ETFs vs. stocks
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Stocks and exchange-traded funds (ETFs) are some of the most popular asset classes for investors. Both of these asset classes can be a valuable addition to an investor’s portfolio, however it’s important to understand the key differences between stocks and ETFs and the pros and cons of investing in these assets. Keep reading for more information which may help you decide whether to buy stocks or an ETF.
The key difference between stocks and ETFs is that a stock is one security whereas an ETF is a basket of diverse securities that could include stocks, bonds, commodities, futures contracts, currency or other assets. However, there are a few other important differences:
An exchange-traded fund, or ETF, is an investment security that gives investors exposure to a basket of stocks (or other assets) in a single trade, similar to a managed or mutual fund. This type of security will typically track a particular index (such as the S&P 500) or focus on a particular sector or asset class, making it easy for investors to increase the diversity of their portfolio. While similar to managed/mutual funds, ETFs are different in that they can be easily purchased on most major stock exchanges. They also tend to be passively managed, with lower management fees.
A stock, also referred to as an equity, is a type of security that allows investors to purchase shares of ownership in the issuing corporation. Each share represents fractional ownership of the corporation in proportion to the total number of shares, and entitles the shareholder to a proportion of the corporation’s profits. Bought and sold primarily on stock exchanges, stocks are an easily accessible asset class that is represented in most investors’ portfolios.
If you are wondering whether to invest in an ETF or in stocks, it depends on your general investing strategy and what you are hoping to achieve by making the investment. There are pros and cons to both investment types.
One of the main advantages of investing in ETFs is the ability to gain exposure to many different companies through one single trade. This is a convenient way for investors to increase their diversification, with the potential to reduce risk and increase returns.
Investors with a more passive approach to investing may prefer ETF investing to stock-picking, as index-tracking ETFs allow investors to match the market, which typically results in higher returns (and less effort) than stock-picking. ETFs also tend to be less volatile than individual stocks, meaning their returns will not swing in value as much as stocks.
A potential downside to ETF investing is the lack of control an investor has over their investment. For example, an ETF might contain hundreds, even thousands, of different assets and the investor cannot pick and choose which assets are included. And because ETFs are invested in so many different assets, investors may find there is a lack of transparency around the assets held in these funds. Investors should also note that unlike stocks, ETFs incur management fees.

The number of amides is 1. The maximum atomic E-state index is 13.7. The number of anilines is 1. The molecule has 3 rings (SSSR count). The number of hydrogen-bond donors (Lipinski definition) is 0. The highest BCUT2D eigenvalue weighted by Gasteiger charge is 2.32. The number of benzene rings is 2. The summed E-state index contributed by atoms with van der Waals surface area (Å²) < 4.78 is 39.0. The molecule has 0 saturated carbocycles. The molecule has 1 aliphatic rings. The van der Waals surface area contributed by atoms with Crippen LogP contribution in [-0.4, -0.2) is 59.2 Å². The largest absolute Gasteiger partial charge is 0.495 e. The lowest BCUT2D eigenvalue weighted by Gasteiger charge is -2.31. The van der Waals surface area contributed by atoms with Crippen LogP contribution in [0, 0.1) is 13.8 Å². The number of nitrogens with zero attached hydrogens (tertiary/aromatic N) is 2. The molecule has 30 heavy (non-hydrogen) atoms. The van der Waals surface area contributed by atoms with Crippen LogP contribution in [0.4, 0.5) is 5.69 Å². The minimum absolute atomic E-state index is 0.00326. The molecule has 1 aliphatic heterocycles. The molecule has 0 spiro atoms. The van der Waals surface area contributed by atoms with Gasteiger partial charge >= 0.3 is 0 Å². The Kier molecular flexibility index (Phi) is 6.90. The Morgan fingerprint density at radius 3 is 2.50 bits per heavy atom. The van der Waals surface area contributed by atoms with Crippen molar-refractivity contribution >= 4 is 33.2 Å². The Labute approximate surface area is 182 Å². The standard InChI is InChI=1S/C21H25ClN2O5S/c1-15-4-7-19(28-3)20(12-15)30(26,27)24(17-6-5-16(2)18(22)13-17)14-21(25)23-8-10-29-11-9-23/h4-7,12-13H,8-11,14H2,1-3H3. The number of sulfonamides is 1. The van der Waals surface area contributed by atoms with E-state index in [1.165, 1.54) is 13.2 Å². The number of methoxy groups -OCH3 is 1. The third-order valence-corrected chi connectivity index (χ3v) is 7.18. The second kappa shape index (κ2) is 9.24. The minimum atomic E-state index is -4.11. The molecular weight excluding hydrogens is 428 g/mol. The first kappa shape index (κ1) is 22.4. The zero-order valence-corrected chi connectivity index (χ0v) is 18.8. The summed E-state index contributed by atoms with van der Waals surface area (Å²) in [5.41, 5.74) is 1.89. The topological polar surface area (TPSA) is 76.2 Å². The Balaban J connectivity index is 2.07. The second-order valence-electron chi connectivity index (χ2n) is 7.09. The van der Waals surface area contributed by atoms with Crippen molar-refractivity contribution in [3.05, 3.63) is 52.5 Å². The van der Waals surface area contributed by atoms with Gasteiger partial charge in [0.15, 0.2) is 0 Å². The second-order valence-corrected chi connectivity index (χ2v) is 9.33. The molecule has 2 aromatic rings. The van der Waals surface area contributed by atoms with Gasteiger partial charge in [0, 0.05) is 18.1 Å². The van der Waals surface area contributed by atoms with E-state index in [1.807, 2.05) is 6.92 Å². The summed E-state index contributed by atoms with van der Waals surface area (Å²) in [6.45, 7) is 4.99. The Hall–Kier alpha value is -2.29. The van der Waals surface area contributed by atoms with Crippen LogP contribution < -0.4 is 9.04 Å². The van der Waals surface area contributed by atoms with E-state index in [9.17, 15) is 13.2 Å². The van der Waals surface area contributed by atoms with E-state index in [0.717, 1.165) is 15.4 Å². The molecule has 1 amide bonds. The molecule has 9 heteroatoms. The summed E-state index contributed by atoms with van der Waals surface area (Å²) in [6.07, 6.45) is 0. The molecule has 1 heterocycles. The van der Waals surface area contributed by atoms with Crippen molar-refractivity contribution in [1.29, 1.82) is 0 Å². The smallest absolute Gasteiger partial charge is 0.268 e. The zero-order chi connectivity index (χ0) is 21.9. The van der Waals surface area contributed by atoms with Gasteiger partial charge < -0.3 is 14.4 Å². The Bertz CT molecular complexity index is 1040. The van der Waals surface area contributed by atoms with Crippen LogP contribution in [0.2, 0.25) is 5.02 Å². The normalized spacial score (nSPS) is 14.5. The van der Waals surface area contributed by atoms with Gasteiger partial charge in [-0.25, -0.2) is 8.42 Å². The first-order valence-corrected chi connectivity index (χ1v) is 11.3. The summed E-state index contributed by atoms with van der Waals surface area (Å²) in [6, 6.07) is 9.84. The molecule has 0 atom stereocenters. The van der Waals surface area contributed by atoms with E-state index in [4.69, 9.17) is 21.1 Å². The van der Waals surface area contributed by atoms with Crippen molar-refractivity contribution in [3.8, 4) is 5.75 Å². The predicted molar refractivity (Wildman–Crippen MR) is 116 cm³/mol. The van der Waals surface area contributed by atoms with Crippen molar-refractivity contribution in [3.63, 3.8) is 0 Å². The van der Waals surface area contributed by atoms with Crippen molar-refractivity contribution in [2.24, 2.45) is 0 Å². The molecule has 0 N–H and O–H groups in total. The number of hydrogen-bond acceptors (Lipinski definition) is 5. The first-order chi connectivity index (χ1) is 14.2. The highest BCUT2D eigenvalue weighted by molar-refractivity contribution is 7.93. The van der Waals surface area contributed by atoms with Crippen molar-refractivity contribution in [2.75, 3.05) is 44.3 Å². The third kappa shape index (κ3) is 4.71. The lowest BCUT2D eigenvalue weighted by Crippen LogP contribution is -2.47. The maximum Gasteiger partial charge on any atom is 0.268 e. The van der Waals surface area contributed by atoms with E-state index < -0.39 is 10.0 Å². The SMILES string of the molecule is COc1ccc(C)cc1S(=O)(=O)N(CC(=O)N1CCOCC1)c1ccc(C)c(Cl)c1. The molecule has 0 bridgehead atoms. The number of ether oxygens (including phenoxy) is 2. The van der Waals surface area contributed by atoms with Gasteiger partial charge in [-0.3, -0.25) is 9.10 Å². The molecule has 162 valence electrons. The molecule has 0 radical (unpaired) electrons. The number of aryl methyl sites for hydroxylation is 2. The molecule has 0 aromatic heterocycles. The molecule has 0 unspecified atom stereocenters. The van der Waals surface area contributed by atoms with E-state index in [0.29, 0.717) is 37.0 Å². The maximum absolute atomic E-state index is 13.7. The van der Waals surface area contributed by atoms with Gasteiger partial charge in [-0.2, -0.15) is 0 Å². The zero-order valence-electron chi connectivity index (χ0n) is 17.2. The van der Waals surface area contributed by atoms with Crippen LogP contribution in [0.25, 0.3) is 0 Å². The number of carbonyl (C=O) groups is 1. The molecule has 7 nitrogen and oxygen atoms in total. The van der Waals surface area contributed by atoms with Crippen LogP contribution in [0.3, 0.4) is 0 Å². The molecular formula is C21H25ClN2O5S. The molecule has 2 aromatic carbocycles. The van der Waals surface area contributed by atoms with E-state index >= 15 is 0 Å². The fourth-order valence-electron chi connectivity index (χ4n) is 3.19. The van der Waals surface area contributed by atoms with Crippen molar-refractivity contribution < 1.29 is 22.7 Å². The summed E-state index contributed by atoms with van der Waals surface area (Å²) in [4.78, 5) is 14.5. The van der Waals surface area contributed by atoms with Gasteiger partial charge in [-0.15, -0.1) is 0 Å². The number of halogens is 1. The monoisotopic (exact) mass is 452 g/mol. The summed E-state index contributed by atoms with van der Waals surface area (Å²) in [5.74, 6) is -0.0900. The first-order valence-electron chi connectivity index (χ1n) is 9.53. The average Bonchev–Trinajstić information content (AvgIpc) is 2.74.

One of the key advantages of investing in stocks is the potential to achieve high returns by picking a stock with growth potential. Compared to an ETF, for example, a stock has the potential to produce higher returns, as ETF returns are based on the weighted average return of numerous holdings, whereas an individual stock’s return is based only on its own performance. In general, investing in stocks gives an investor more transparency and control over their portfolio.
The downside of investing in stocks is that compared to ETFs, stocks require a more active investing approach. Specifically, successful stock-picking typically requires research, and investors must also be careful to stay up-to-date on the latest news regarding the companies, sectors and markets they are invested in.
Investing in stocks also tends to be riskier than investing in an index-tracking ETF, for example. This is because market events can impact the share price of an individual stock more than an ETF, which is made up of numerous diverse assets, only some of which may be impacted by a particular market event.
"Having both stocks and ETFs in a portfolio can help develop hands-on experience and insights into how each type of investment behaves over the short and mid-term. And it can give first-hand understanding of the risks (and rewards!) of investing.
"As for which is the ‘better’ choice, that’s on you. A beginner investor may choose an ETF as their first investment because it provides instant diversity in their portfolio by being spread across multiple companies. Another new investor may prefer a single stock, choosing a company because they back what it does, it aligns with their values, or is at a price they see as good value.
"That’s the beauty of investing at every stage – from beginner to experienced – you’re in the driver’s seat and can choose whatever fits your interests and financial goals."
The decision to invest in an ETF vs. shares is largely dependent on an investor’s strategy and preferences. Investors who prefer a more passive approach with a focus on diversification may find that ETFs are a more worthwhile investment. On the other hand, investors with a more active strategy and a higher risk tolerance may prefer to invest in stocks. Overall, both assets can make up an important part of an investor’s portfolio, and investors seeking a balanced and diversified portfolio may benefit from holding both of these asset classes concurrently.
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